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The Summit Commons Legionnaires outbreak has the state capital of Rhode Island in a buzz. Why? Health authorities have 3 confirmed cases of Legionnaires’ disease in a local nursing home. According to the Rhode Island Department of Health, these cases involve an assisted living facility called Summit Commons Rehabilitation and Health Care Center.
The Providence Journal is covering the story and shared the following:
The report states that health agents diagnosed the three cases at Summit Commons between mid-August and early September. This is according to Joseph Wendelken, spokesman for the Department of Health. The bacteria that caused these illnesses is localized and the wider public is not at risk, he said.
Because of health privacy laws, Wendelken said he could not comment on the conditions of the three patients.
Older people, smokers and those with chronic lung disease or other immune system deficiencies are more susceptible to Legionnaires’ disease, he said.
Department of Health officials met with families on Thursday to answer questions at the rehab facility, he said.
Yearly Rhode Island typically has 50 cases of Legionnaires’ disease.
“Legionnaire’ Disease is of particular concern for people over 50, people who have underlying lung conditions, or weakened immune systems,” said Joe Wendelken with the Rhode Island Department of Health.
Many in the facility fit that bill.
The DOH told NBC 10’s Tony Gugliotta that they are taking steps to help protect residents and staff, like continuously testing the water.
The department will gave a briefing about the situation Thursday afternoon.
“Sometimes we see elevated levels in facilities like this; facilities that have more complex water systems,” said Wendelken.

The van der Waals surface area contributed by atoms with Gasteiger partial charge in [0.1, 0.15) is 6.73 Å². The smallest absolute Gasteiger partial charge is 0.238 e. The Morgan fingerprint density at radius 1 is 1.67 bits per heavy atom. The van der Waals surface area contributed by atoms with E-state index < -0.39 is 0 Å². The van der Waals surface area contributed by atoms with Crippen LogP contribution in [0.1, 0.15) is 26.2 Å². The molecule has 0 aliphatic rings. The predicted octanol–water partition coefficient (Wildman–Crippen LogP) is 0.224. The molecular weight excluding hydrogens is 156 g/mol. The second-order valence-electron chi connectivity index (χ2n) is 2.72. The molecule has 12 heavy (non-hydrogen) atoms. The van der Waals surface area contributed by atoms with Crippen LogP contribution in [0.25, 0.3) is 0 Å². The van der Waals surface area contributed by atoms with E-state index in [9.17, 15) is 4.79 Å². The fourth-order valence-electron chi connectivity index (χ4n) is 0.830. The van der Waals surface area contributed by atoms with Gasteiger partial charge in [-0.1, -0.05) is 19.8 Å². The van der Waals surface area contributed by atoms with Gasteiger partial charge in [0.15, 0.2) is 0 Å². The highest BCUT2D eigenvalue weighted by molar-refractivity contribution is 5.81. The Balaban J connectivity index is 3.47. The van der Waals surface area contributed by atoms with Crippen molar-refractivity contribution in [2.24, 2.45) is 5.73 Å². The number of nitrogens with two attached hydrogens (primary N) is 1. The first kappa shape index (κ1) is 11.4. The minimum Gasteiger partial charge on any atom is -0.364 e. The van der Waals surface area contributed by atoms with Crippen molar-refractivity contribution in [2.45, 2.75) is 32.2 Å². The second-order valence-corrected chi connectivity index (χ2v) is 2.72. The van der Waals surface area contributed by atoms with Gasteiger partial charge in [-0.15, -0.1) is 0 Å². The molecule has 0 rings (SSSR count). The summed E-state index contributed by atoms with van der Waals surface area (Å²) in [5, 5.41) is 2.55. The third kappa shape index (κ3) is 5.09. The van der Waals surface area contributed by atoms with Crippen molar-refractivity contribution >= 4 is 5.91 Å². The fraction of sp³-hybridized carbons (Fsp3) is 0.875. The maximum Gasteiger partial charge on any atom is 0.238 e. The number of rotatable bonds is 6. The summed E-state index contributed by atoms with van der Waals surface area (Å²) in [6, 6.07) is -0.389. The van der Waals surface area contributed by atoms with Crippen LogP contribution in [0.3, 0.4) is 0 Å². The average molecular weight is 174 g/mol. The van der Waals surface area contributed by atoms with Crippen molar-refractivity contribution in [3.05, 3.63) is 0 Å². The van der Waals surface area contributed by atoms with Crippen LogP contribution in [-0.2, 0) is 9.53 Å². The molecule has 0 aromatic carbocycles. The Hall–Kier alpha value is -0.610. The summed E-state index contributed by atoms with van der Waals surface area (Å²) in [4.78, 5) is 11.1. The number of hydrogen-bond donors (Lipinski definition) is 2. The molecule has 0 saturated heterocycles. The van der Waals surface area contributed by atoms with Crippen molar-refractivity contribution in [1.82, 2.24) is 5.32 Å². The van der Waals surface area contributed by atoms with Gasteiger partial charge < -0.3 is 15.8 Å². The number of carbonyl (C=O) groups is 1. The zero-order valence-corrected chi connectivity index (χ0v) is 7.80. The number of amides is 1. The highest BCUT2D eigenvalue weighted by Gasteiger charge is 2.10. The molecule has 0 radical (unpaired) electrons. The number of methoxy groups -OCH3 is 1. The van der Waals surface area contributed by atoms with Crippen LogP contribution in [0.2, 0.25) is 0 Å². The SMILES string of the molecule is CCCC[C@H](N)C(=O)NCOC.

People can contract it by breathing in small droplets of water like steam or mist that contain the bacteria.
Legionella pneumonia spreads through air-conditioning units and grows in damp settings. Even so, it does not spread from person to person.
Summit Commons says that they took action to try to eliminate any harmful bacteria in the water on September 12th after contacting the Department of Health.
“The water has been heavily-treated. It’s been chlorinated. There’s been point-of-use filters that have been put all throughout the facility so at showers, at faucets, on the ice machine. Anywhere that water is drawn that may be consumed,” said Wendelken.
Whereas, we know that from the Department of Health that the nursing home is sanitizing their water system.
Legionnaires’ disease is a severe, often lethal, form of pneumonia. The bacterium Legionella pneumophila cause this disease. In addition, the bacteria live in both potable and nonpotable water systems. Each year, Legionella bacteria infect an estimated 10,000 to 18,000 people in the United States.
Legionella covers a vast amount of information pertaining to Legionnaires’ disease and I found a lot of the information to be quite helpful, especially having a lot of elderly family who resides in various nursing homes and assisted living facilities.
The incubation period of Legionnaires’ disease is from two to ten days; this is the time it takes before symptoms of the illness appear after being exposed to the bacteria. For several days, the patient may feel tired and weak. Doctors admit most patients into to the hospital who have developed a high fever, often greater than 39.5°C (103°F). A cough can be the first sign of a lung infection. The cough may be sufficiently severe to cause sputum production (coughed up mucus). In addition, gastrointestinal stomach symptoms are common with diarrhea being the most distinctive symptom. Also, many patients have nausea, vomiting, and stomach discomfort. Nevertheless, other common symptoms include headaches, muscle aches, chest pain, and shortness of breath.